Elvis was in the building Friday night, and the sold-out crowd at the Beacon Theater was eager to see him. Costello, nattily attired in a three-piece suit and accompanied by the Imposters, was clearly just as happy to be there when he took the stage at 9:00 and opened his two-hour set with a rousing “Welcome To The Working Week”.
The show was opened earlier by young Norwegian singer-songwriter Sondre Lerche, who sang several appealing tunes, accompanying himself with some very fine guitar playing. His comfortable stage presence, even in the face of the few boors who needed to reaffirm for him that they were there to see Elvis, endeared him to the rest of the audience. He ought to be heard from in these parts more often, and after Friday night, he likely will be.
Given Costello’s long (and still flourishing) career and his own omnivorous tastes, a setlist for any show is always interesting, and not something you’d want to bet the farm on beforehand. This evening’s was no exception, and while the current tour (entitled The Monkey Speaks His Mind) is in support of his most recent release, The Delivery Man, the two-hour show had Costello dipping deep into his own musical past and included some really well-done covers that Elvis has stamped indelibly with his own musical sensibilities (complete setlist here). His onstage performances are invested with so much energy and so much engagement with his material that even his oldest songs sound fresh and immediate. While his fans don’t always appreciate the musical detours his career has taken, it’s impossible to question his dedication to his work and his determination to give his audience their money’s worth. Both he and the Imposters worked hard and were in fine form throughout the evening.
Not surprisingly, the packed house was enthusiastic in its embrace of such crowd-pleasers as “Watching The Detectives”, “Radio, Radio”, “(I Don’t Want To Go To) Chelsea” and “Pump It Up”, and there were some nice surprises in the form of “Mystery Dance”, “Kinder Murder” and “Clown Strike”. While Costello has never been known as a guitar virtuoso, his playing skills have really developed over the years and were displayed to good advantage during a long version of “Clubland”, which was one of the highlights of the show for me. The newer material was nice to hear in live performance and the tracks I like the best off the album were good here, particularly “Bedlam”, accentuated by Pete Thomas’s frenetic drumming, “Needle Time” and “Monkey To Man”, in which Costello invited the rest of us to sing along.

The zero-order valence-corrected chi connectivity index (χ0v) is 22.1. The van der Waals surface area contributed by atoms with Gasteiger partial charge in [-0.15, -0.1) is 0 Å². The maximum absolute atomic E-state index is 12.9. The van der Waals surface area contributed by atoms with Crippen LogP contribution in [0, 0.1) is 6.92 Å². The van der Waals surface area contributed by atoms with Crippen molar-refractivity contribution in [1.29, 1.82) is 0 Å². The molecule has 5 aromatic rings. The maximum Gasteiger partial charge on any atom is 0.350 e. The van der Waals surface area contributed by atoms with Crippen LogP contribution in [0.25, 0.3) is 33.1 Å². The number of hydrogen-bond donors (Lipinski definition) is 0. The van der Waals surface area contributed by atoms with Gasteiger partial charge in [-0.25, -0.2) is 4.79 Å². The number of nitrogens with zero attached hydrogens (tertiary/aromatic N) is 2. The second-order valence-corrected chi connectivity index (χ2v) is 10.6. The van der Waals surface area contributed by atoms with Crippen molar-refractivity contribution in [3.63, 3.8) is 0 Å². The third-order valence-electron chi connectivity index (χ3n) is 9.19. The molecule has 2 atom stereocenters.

About two-thirds of the way into the show, Costello introduced blues guitarist Hubert Sumlin, who accompanied him on “Hidden Charms”, a song once recorded by blues legend Howlin’ Wolf, with whom Sumlin played for many years (and which was covered by Costello on Kojak Variety), and featured a little bit of a playful Elvis singing into his guitar pickups.
Costello had cancelled a show because of illness a couple of weeks ago, and towards the end of the evening, his voice was showing signs of hoarseness, made more visible by his idiosyncratic vocal delivery, but he held on through a rousing finish that included an impassioned version of Smokey Robinson’s “You’ve Really Got A Hold On Me” (which Costello frequently pairs with his own “Deep Dark Truthful Mirror” but which stood on its own this evening), “(What’s So Funny ‘Bout) Peace, Love and Understanding?” and Nick Lowe’s “Heart Of The City”. He has taken to closing shows on this tour with “The Scarlet Tide”, a lovely ballad that he wrote for the soundtrack of the film, Cold Mountain, and which is also the closing track on The Delivery Man. He sings the last verse off-mic, a stillness falling over the audience for the first time all evening.
The monkey will continue to speak his mind throughout much of the summer – if you manage to catch a show, I doubt you’ll be disappointed.